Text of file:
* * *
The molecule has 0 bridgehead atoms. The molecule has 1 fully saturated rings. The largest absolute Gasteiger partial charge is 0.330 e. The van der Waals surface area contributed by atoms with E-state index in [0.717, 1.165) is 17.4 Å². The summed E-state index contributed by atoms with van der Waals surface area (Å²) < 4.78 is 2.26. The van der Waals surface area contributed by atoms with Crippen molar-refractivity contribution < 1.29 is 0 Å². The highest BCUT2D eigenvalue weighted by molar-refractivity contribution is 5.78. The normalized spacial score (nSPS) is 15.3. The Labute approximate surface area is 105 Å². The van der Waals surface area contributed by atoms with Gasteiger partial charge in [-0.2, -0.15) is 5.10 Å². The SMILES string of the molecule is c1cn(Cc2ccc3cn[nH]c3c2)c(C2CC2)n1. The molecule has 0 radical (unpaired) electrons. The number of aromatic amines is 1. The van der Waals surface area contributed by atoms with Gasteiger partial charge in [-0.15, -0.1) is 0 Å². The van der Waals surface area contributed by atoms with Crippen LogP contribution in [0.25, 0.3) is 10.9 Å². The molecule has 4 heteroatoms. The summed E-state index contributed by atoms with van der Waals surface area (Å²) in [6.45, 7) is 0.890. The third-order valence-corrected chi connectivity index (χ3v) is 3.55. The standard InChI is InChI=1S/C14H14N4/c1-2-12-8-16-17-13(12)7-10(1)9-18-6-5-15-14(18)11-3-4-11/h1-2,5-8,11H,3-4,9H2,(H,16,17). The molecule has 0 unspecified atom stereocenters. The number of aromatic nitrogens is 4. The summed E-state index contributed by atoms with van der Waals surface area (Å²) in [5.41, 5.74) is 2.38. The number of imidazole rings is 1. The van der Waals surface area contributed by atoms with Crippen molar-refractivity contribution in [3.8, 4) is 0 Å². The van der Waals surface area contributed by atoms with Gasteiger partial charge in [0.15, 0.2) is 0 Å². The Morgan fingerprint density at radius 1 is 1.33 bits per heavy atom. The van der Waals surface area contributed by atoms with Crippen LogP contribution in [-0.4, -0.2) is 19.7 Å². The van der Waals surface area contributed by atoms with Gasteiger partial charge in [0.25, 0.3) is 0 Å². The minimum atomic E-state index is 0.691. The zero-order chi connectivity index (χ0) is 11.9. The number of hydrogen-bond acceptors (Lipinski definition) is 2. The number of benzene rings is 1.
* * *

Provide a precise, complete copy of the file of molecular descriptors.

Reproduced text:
The molecule has 0 bridgehead atoms. The molecule has 1 fully saturated rings. The largest absolute Gasteiger partial charge is 0.330 e. The van der Waals surface area contributed by atoms with E-state index in [0.717, 1.165) is 17.4 Å². The summed E-state index contributed by atoms with van der Waals surface area (Å²) < 4.78 is 2.26. The van der Waals surface area contributed by atoms with Crippen molar-refractivity contribution < 1.29 is 0 Å². The highest BCUT2D eigenvalue weighted by molar-refractivity contribution is 5.78. The normalized spacial score (nSPS) is 15.3. The Labute approximate surface area is 105 Å². The van der Waals surface area contributed by atoms with Gasteiger partial charge in [-0.2, -0.15) is 5.10 Å². The SMILES string of the molecule is c1cn(Cc2ccc3cn[nH]c3c2)c(C2CC2)n1. The molecule has 0 radical (unpaired) electrons. The number of aromatic amines is 1. The van der Waals surface area contributed by atoms with Gasteiger partial charge in [-0.15, -0.1) is 0 Å². The van der Waals surface area contributed by atoms with Crippen LogP contribution in [0.25, 0.3) is 10.9 Å². The molecule has 4 heteroatoms. The summed E-state index contributed by atoms with van der Waals surface area (Å²) in [6.45, 7) is 0.890. The third-order valence-corrected chi connectivity index (χ3v) is 3.55. The standard InChI is InChI=1S/C14H14N4/c1-2-12-8-16-17-13(12)7-10(1)9-18-6-5-15-14(18)11-3-4-11/h1-2,5-8,11H,3-4,9H2,(H,16,17). The molecule has 0 unspecified atom stereocenters. The number of aromatic nitrogens is 4. The summed E-state index contributed by atoms with van der Waals surface area (Å²) in [5.41, 5.74) is 2.38. The number of imidazole rings is 1. The van der Waals surface area contributed by atoms with Crippen molar-refractivity contribution in [3.8, 4) is 0 Å². The van der Waals surface area contributed by atoms with Gasteiger partial charge in [0.15, 0.2) is 0 Å². The Morgan fingerprint density at radius 1 is 1.33 bits per heavy atom. The van der Waals surface area contributed by atoms with Crippen LogP contribution in [-0.4, -0.2) is 19.7 Å². The van der Waals surface area contributed by atoms with Gasteiger partial charge in [0.25, 0.3) is 0 Å². The minimum atomic E-state index is 0.691. The zero-order chi connectivity index (χ0) is 11.9. The number of hydrogen-bond acceptors (Lipinski definition) is 2. The number of benzene rings is 1.